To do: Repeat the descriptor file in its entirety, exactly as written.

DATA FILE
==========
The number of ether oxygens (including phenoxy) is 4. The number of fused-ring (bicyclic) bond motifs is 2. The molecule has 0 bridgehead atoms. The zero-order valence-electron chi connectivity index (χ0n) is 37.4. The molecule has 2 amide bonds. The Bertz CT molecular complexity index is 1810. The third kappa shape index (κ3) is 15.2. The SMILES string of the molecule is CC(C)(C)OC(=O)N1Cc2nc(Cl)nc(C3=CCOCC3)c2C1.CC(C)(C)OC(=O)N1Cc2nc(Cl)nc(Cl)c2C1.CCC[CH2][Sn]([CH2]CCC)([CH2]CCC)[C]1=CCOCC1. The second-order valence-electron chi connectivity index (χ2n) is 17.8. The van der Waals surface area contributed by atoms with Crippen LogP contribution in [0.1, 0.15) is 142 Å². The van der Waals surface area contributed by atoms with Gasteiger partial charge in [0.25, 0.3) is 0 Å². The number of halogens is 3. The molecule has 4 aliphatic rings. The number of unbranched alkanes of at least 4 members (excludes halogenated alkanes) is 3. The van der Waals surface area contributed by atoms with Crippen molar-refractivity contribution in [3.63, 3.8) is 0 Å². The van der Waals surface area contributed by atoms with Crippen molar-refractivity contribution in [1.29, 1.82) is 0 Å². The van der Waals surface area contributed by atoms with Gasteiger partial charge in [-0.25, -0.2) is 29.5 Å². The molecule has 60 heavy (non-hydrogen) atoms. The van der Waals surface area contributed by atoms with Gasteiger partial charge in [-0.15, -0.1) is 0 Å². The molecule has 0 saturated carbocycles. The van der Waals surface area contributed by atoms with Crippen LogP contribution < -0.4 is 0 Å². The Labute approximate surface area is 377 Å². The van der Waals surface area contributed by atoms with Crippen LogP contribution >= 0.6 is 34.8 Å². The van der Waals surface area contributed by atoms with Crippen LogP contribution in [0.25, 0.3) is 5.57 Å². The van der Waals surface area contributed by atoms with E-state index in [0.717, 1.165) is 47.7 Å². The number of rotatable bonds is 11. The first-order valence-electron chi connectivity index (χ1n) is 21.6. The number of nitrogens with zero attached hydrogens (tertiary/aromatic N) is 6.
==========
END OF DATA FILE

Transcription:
The number of ether oxygens (including phenoxy) is 4. The number of fused-ring (bicyclic) bond motifs is 2. The molecule has 0 bridgehead atoms. The zero-order valence-electron chi connectivity index (χ0n) is 37.4. The molecule has 2 amide bonds. The Bertz CT molecular complexity index is 1810. The third kappa shape index (κ3) is 15.2. The SMILES string of the molecule is CC(C)(C)OC(=O)N1Cc2nc(Cl)nc(C3=CCOCC3)c2C1.CC(C)(C)OC(=O)N1Cc2nc(Cl)nc(Cl)c2C1.CCC[CH2][Sn]([CH2]CCC)([CH2]CCC)[C]1=CCOCC1. The second-order valence-electron chi connectivity index (χ2n) is 17.8. The van der Waals surface area contributed by atoms with Crippen LogP contribution in [0.1, 0.15) is 142 Å². The van der Waals surface area contributed by atoms with Gasteiger partial charge in [0.25, 0.3) is 0 Å². The number of halogens is 3. The molecule has 4 aliphatic rings. The number of unbranched alkanes of at least 4 members (excludes halogenated alkanes) is 3. The van der Waals surface area contributed by atoms with Crippen molar-refractivity contribution in [3.63, 3.8) is 0 Å². The van der Waals surface area contributed by atoms with Crippen molar-refractivity contribution in [1.29, 1.82) is 0 Å². The van der Waals surface area contributed by atoms with Gasteiger partial charge in [-0.25, -0.2) is 29.5 Å². The molecule has 60 heavy (non-hydrogen) atoms. The van der Waals surface area contributed by atoms with Gasteiger partial charge in [-0.15, -0.1) is 0 Å². The molecule has 0 saturated carbocycles. The van der Waals surface area contributed by atoms with Crippen LogP contribution < -0.4 is 0 Å². The Labute approximate surface area is 377 Å². The van der Waals surface area contributed by atoms with Crippen LogP contribution >= 0.6 is 34.8 Å². The van der Waals surface area contributed by atoms with Crippen LogP contribution in [0.25, 0.3) is 5.57 Å². The van der Waals surface area contributed by atoms with E-state index in [0.717, 1.165) is 47.7 Å². The number of rotatable bonds is 11. The first-order valence-electron chi connectivity index (χ1n) is 21.6. The number of nitrogens with zero attached hydrogens (tertiary/aromatic N) is 6.